Anekant: Reflections And Clarifications ► [02] The Doctrine of Anekānta In Its Right Perspective ► Why There Was The Rising Of Anekānta ?

Posted: 21.12.2009

The reality (sat) or the substance (dravya) is object of knowledge. Naya, anekānta and syādvāda are essentially the forms of knowledge, and are the means to know it. Sometimes we have a propensity to know it wholly, sometimes part by part. The attempt to know the same reality through various propensities forms the basis of nayavād, anekāntavād and syādvāda.

The doctrine of naya is the process of knowing the reality part by part. From substantial naya, the substance is a real object; the mode is an unreal object. From modal naya, it is the viceversa.[5]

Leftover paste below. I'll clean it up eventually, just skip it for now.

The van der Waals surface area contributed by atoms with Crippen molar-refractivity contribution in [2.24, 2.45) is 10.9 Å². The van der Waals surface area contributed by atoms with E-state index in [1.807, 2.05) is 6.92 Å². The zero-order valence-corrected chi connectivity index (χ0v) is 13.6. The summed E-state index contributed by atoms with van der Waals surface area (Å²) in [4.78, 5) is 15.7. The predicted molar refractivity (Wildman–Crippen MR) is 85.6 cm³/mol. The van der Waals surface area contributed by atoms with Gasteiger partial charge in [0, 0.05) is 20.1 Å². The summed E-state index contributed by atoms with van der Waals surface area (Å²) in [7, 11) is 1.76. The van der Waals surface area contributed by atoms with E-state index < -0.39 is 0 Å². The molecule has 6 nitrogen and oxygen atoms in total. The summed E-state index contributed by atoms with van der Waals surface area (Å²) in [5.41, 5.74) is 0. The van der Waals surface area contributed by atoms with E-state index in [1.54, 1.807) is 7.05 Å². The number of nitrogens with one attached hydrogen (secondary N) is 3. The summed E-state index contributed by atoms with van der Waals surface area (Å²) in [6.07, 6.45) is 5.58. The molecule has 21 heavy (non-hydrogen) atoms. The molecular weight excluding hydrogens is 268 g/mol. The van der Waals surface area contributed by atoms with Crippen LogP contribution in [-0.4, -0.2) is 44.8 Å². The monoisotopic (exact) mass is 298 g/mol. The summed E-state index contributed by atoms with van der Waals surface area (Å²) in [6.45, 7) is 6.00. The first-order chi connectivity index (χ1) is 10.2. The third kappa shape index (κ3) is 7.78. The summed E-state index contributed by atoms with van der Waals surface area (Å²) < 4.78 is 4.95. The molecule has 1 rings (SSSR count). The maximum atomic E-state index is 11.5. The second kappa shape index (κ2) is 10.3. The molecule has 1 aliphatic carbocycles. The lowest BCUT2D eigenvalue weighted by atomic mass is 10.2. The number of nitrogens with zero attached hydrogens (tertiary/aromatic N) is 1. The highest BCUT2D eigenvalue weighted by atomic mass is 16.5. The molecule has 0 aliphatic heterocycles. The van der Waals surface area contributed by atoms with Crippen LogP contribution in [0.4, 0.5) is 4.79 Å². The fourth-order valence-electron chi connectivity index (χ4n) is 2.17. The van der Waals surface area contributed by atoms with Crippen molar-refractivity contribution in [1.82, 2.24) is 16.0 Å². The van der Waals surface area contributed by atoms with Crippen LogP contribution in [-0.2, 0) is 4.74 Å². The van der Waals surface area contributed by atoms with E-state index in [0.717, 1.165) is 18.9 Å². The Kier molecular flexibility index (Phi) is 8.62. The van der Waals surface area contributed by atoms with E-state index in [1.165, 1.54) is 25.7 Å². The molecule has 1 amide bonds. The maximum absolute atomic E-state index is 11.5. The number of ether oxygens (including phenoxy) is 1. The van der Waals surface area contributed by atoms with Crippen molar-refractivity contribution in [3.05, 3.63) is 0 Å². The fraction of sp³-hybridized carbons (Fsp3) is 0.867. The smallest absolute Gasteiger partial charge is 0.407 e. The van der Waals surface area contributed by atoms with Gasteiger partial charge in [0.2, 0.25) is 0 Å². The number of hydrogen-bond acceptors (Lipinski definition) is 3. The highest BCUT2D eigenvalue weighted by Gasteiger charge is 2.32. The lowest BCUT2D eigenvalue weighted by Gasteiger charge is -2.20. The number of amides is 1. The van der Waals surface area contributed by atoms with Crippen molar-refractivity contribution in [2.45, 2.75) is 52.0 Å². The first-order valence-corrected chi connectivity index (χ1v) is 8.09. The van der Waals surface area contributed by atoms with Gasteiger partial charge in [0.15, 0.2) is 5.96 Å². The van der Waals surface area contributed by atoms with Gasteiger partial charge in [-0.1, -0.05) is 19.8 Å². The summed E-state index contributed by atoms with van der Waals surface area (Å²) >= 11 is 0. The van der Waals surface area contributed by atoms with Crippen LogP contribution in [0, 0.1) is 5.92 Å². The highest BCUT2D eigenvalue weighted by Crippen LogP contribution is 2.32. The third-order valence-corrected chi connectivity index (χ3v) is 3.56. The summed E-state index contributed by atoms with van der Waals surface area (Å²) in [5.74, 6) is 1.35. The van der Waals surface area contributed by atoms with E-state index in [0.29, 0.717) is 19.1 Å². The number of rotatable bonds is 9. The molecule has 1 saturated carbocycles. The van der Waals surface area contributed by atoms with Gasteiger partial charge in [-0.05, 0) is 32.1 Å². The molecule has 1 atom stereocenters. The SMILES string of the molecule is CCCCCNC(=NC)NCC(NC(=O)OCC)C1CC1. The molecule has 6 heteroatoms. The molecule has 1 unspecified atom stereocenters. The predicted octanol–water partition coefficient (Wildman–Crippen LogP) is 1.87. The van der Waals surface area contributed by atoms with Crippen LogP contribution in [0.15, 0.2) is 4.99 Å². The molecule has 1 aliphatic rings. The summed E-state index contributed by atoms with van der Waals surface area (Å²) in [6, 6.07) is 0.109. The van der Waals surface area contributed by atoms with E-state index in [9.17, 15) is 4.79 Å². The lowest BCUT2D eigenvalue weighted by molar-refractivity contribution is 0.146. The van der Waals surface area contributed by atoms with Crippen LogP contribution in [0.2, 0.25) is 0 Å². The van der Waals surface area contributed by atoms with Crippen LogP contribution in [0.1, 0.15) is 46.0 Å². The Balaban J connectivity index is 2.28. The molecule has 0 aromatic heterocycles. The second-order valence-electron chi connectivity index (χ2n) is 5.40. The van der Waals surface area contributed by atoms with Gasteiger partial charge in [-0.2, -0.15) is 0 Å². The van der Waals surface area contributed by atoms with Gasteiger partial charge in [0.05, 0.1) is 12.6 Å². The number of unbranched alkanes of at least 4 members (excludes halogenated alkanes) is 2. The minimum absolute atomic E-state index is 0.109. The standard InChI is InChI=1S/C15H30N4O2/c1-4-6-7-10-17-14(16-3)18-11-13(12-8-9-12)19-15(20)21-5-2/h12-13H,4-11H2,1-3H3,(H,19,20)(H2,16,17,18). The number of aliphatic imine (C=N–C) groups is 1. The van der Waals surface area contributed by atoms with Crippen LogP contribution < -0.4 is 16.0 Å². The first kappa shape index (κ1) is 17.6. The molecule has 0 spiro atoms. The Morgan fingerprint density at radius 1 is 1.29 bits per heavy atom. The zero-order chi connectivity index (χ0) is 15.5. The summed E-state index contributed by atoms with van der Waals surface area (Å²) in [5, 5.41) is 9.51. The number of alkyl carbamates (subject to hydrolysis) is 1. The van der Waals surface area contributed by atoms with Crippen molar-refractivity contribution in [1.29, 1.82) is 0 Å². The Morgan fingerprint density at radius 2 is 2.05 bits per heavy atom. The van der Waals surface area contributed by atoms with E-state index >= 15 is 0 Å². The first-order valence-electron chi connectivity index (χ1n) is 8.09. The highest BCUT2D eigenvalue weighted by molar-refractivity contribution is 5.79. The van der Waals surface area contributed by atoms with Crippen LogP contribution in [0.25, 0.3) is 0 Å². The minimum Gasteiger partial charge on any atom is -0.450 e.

The substantial naya is the standpoint to comprehend the substance; the mode does not fall in its domain, but it does not mean that it denies the mode. Therefore, though aikāntika, such standpoint is a valid point of view (naya). If the substantial stand-point denies the mode, it would become invalid (durnaya). Similarly the modal point of view comprehends the mode, but it does not deny the substance. Therefore, though partial, it is a valid view-point (naya). If it denies the substance, it, being absolutely aikāntika, would become invalid. The non-relative one-sided view has created many problems in the field of philosophical thought. Anekānta provides a solution to those problems. If substantial or modal nayas were to be non-relative, anekānta would not have arisen. The reality has an innate capacity of changing and change is thus a part and parcel of reality. Permanence and change cannot be separated totally; they cannot exist independently. It is to deny their independence that non-absolutism arose.

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